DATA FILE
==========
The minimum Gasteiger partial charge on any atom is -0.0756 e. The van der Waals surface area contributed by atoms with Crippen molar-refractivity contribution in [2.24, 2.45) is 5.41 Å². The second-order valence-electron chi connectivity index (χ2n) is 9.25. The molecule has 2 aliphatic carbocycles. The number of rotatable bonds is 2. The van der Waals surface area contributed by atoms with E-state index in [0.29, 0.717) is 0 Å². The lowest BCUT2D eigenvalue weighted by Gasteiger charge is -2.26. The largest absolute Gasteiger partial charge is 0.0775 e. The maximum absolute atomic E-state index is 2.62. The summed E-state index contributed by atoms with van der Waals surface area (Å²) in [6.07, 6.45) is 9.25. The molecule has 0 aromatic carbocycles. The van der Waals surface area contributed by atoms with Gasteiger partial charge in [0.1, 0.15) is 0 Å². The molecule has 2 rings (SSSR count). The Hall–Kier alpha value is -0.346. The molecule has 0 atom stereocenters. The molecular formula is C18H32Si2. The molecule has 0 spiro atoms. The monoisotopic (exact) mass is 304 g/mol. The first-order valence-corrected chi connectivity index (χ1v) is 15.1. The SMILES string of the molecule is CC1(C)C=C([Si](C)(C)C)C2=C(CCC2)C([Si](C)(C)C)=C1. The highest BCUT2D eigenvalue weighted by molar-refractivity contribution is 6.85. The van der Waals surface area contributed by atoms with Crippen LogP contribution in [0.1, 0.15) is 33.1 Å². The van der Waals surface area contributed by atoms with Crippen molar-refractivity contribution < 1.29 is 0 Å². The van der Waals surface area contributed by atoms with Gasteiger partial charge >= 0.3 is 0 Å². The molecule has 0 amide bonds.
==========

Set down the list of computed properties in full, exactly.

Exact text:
The minimum Gasteiger partial charge on any atom is -0.0756 e. The van der Waals surface area contributed by atoms with Crippen molar-refractivity contribution in [2.24, 2.45) is 5.41 Å². The second-order valence-electron chi connectivity index (χ2n) is 9.25. The molecule has 2 aliphatic carbocycles. The number of rotatable bonds is 2. The van der Waals surface area contributed by atoms with E-state index in [0.29, 0.717) is 0 Å². The lowest BCUT2D eigenvalue weighted by Gasteiger charge is -2.26. The largest absolute Gasteiger partial charge is 0.0775 e. The maximum absolute atomic E-state index is 2.62. The summed E-state index contributed by atoms with van der Waals surface area (Å²) in [6.07, 6.45) is 9.25. The molecule has 0 aromatic carbocycles. The van der Waals surface area contributed by atoms with Gasteiger partial charge in [0.1, 0.15) is 0 Å². The molecule has 2 rings (SSSR count). The Hall–Kier alpha value is -0.346. The molecule has 0 atom stereocenters. The molecular formula is C18H32Si2. The molecule has 0 spiro atoms. The monoisotopic (exact) mass is 304 g/mol. The first-order valence-corrected chi connectivity index (χ1v) is 15.1. The SMILES string of the molecule is CC1(C)C=C([Si](C)(C)C)C2=C(CCC2)C([Si](C)(C)C)=C1. The highest BCUT2D eigenvalue weighted by molar-refractivity contribution is 6.85. The van der Waals surface area contributed by atoms with Crippen LogP contribution in [0.1, 0.15) is 33.1 Å². The van der Waals surface area contributed by atoms with Crippen molar-refractivity contribution < 1.29 is 0 Å². The van der Waals surface area contributed by atoms with Gasteiger partial charge >= 0.3 is 0 Å². The molecule has 0 amide bonds.